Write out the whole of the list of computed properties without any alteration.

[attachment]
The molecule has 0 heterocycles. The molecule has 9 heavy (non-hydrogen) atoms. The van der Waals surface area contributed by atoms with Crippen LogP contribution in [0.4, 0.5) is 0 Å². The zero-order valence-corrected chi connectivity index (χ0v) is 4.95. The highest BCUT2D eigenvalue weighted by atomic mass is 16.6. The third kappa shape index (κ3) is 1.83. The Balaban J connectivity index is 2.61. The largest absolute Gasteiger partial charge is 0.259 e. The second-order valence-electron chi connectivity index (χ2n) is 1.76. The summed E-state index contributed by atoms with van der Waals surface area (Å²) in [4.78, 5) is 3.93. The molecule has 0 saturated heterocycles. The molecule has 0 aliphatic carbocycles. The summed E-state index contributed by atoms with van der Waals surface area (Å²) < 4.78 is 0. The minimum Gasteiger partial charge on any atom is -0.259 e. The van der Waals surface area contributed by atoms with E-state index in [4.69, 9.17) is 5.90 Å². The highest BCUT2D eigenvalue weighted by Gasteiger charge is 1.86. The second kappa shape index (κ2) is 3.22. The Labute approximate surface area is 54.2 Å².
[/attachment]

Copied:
The molecule has 0 heterocycles. The molecule has 9 heavy (non-hydrogen) atoms. The van der Waals surface area contributed by atoms with Crippen LogP contribution in [0.4, 0.5) is 0 Å². The zero-order valence-corrected chi connectivity index (χ0v) is 4.95. The highest BCUT2D eigenvalue weighted by atomic mass is 16.6. The third kappa shape index (κ3) is 1.83. The Balaban J connectivity index is 2.61. The largest absolute Gasteiger partial charge is 0.259 e. The second-order valence-electron chi connectivity index (χ2n) is 1.76. The summed E-state index contributed by atoms with van der Waals surface area (Å²) in [4.78, 5) is 3.93. The molecule has 0 saturated heterocycles. The molecule has 0 aliphatic carbocycles. The summed E-state index contributed by atoms with van der Waals surface area (Å²) < 4.78 is 0. The minimum Gasteiger partial charge on any atom is -0.259 e. The van der Waals surface area contributed by atoms with E-state index in [4.69, 9.17) is 5.90 Å². The highest BCUT2D eigenvalue weighted by Gasteiger charge is 1.86. The second kappa shape index (κ2) is 3.22. The Labute approximate surface area is 54.2 Å².